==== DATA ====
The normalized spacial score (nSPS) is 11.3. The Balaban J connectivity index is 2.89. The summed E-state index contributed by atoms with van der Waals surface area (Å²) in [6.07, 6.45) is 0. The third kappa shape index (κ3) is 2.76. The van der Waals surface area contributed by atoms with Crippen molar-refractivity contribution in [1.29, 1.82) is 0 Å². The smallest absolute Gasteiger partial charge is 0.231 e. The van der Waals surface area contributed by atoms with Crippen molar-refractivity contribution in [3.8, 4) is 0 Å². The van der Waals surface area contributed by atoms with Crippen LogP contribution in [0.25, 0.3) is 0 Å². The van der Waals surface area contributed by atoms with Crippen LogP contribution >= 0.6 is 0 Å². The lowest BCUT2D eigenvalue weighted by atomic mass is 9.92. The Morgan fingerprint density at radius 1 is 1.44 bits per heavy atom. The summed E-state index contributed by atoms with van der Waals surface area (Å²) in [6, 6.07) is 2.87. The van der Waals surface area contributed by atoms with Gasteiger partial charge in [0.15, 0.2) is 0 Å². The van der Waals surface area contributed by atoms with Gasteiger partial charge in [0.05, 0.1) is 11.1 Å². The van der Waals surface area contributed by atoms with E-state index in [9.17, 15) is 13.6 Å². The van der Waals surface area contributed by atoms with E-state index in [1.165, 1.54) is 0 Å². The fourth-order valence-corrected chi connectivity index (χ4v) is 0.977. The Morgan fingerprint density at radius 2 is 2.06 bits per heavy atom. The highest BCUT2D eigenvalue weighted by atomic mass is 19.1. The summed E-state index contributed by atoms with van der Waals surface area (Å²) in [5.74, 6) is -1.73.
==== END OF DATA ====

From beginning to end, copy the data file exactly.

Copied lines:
The normalized spacial score (nSPS) is 11.3. The Balaban J connectivity index is 2.89. The summed E-state index contributed by atoms with van der Waals surface area (Å²) in [6.07, 6.45) is 0. The third kappa shape index (κ3) is 2.76. The van der Waals surface area contributed by atoms with Crippen molar-refractivity contribution in [1.29, 1.82) is 0 Å². The smallest absolute Gasteiger partial charge is 0.231 e. The van der Waals surface area contributed by atoms with Crippen molar-refractivity contribution in [3.8, 4) is 0 Å². The van der Waals surface area contributed by atoms with Crippen LogP contribution in [0.25, 0.3) is 0 Å². The van der Waals surface area contributed by atoms with Crippen LogP contribution >= 0.6 is 0 Å². The lowest BCUT2D eigenvalue weighted by atomic mass is 9.92. The Morgan fingerprint density at radius 1 is 1.44 bits per heavy atom. The summed E-state index contributed by atoms with van der Waals surface area (Å²) in [6, 6.07) is 2.87. The van der Waals surface area contributed by atoms with Gasteiger partial charge in [0.15, 0.2) is 0 Å². The van der Waals surface area contributed by atoms with Gasteiger partial charge in [0.05, 0.1) is 11.1 Å². The van der Waals surface area contributed by atoms with E-state index in [9.17, 15) is 13.6 Å². The van der Waals surface area contributed by atoms with E-state index in [1.165, 1.54) is 0 Å². The fourth-order valence-corrected chi connectivity index (χ4v) is 0.977. The Morgan fingerprint density at radius 2 is 2.06 bits per heavy atom. The highest BCUT2D eigenvalue weighted by atomic mass is 19.1. The summed E-state index contributed by atoms with van der Waals surface area (Å²) in [5.74, 6) is -1.73.